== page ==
On my radar: Shirley Manson’s cultural highlights

·4-min read

Born in Edinburgh in 1966, Shirley Manson is the frontwoman of alternative rock band Garbage and was previously a member of bands Goodbye Mr Mackenzie and Angelfish. Garbage released their self-titled debut in 1995 and in 1999 recorded the theme song for Bond movie The World Is Not Enough. Manson has also acted in US sci-fi series Terminator: The Sarah Connor Chronicles and Nickelodeon animated series Top Wing. Since 2019, she has presented The Jump, a podcast in which she interviews musicians such as Karen O and Matt Berninger. Garbage’s seventh album, No Gods No Masters, is out now on Infectious Music.

1. TV

The Bureau (Amazon Prime)

I’m currently obsessed with this French political thriller. The script is spectacular. It’s a series that revolves around the Directorate-General for External Security, France’s foreign intelligence service. It’s based on real accounts by former spies and focuses on this team who are operating undercover on missions and areas that the French are particularly interested in, especially in the Middle East. It’s a fascinating exposé of that kind of life, of people living under false identities for years. The lead actor is Mathieu Kassovitz, who is just utterly brilliant, but the entire cast are amazing.

2. Music

Lil Nas X

‘Brave and bold and unbowed’: Lil Nas X
‘Brave and bold and unbowed’: Lil Nas X. Photograph: Chelsea Lauren/REX/Shutterstock

A couple of weeks ago, I watched his Saturday Night Live performance of Montero (Call Me By Your Name) and I was blown away. He’s an openly gay black recording artist and I kept saying to my husband: “This is brand new, what we’re seeing; this is brave and bold and unbowed.” The whole thing felt revolutionary – I had the chills. I kept thinking of all the young people in the LGBTQI community who are being led by example to live their lives unashamedly. He’s an absolute treasure and I’m really excited to see where he goes with his career.

3. Book

Apeirogon by Colum McCann

I really think this book is a masterpiece. It’s by one of my current favourite authors – he has also written The Dancer, about Rudolf Nureyev, which is astounding. Apeirogon is based on a true story of two fathers, one Palestinian, one Israeli, who both lose their young daughters to terrorism. It’s such a heartbreaking story, but it’s told with great sensitivity, respect and kindness and it taught me a lot about what’s going on in that region. This book has haunted me all year, especially in the past few weeks.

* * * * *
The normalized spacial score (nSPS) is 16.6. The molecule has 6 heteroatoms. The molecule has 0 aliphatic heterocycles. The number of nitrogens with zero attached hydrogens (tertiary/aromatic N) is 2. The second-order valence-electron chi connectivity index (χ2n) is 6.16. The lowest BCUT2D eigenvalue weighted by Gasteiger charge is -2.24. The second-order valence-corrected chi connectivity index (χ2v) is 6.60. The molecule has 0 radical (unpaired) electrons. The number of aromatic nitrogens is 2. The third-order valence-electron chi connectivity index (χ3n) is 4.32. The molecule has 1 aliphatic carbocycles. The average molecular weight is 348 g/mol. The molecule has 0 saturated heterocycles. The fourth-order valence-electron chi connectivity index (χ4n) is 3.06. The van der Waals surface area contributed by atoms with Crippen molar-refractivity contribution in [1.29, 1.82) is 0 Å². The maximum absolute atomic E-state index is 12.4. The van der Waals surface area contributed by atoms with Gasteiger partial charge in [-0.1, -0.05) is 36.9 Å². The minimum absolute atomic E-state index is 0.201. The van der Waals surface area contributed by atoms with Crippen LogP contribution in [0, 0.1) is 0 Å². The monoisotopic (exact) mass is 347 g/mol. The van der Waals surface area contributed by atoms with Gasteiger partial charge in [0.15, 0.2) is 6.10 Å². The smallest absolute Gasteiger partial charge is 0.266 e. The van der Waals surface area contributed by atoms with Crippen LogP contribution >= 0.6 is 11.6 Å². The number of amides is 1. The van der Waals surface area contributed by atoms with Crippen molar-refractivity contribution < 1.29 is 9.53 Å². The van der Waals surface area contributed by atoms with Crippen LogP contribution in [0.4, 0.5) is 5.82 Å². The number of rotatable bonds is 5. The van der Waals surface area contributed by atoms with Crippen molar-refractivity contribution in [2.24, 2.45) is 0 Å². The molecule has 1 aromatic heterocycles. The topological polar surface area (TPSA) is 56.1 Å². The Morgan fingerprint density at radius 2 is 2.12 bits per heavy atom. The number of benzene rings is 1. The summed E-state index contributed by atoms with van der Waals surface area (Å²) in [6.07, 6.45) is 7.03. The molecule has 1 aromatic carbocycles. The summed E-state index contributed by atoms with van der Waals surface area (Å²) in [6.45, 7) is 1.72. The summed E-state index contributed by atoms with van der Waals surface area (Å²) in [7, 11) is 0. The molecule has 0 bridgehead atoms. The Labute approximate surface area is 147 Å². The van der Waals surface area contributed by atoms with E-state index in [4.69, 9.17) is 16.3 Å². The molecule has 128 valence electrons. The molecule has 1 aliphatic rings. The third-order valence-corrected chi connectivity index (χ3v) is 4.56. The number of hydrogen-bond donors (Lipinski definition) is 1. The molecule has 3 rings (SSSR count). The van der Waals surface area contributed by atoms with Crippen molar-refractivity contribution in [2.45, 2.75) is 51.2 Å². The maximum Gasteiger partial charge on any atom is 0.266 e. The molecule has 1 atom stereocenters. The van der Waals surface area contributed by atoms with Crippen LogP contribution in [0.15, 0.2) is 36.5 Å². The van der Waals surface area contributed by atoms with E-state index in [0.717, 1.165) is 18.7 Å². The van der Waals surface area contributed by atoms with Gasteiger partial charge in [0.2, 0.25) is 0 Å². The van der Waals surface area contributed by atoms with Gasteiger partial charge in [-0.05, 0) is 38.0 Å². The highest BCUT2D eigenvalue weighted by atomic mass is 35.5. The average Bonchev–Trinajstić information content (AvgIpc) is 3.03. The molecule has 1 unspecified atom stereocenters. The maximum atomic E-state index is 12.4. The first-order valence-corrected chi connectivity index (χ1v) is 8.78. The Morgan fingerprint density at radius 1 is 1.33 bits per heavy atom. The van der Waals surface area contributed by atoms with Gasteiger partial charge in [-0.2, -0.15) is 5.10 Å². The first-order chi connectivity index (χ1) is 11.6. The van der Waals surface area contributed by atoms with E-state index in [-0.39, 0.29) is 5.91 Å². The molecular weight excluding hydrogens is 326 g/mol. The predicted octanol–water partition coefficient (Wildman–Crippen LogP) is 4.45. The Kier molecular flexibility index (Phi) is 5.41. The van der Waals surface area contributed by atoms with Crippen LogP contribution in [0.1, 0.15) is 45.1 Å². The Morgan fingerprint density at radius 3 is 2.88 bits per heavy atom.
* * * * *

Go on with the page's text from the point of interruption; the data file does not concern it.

4. Food

The Lobster Shack, North Berwick

The queue at the Lobster Shack
The queue at the Lobster Shack. Photograph: Sally Anderson Weather/Alamy

This time of year, I always make the same pilgrimage to this seaside town not far from Edinburgh. There’s this genuine shack nestled inside the harbour walls, where you can enjoy superb fresh seafood that you see being brought up in lobster pots and crates from the fishermen. I usually have lobster and chips and you get white wine in plastic cups: it’s delicious and really unpretentious. It’s in this beautiful East Lothian coastal town and the sun is shining and everybody’s laughing and there are dogs running around. It’s a real moment of simplicity and beauty.

5. Documentary series

Exterminate All the Brutes (HBO)

Having seen I Am Not Your Negro, which made a big impression on me, I’ve kept an eye on what its director, Raoul Peck, was doing. He’s just released this four-part documentary series, which is an exploration of colonialism, imperialism, genocide and the history and origins of white supremacy. They do some very strange reconstructions of imaginary events, but in a surrealist way – I’ve never seen anything quite like it. I recommend it to anyone who’s interested in understanding and unpacking systemic racism, which to me is a matter of utmost urgency.

6. Art

Tracey Emin/Edvard Munch, The Loneliness of the Soul, Royal Academy of Arts, London

Tracey Emin is someone who’s inspired me throughout my adult career: she’s one of the few artists I really feel is speaking in my language. I couldn’t admire her more and I’m so delighted that she’s having this opportunity to share an exhibition space with someone who has so deeply influenced her. Especially during a time of unbelievable personal strife: she’s been so open about her struggle with cancer last year. I am blown away by her immense courage and her willingness to share unpleasant, frightening experiences, which I think illuminates the path for so many of us.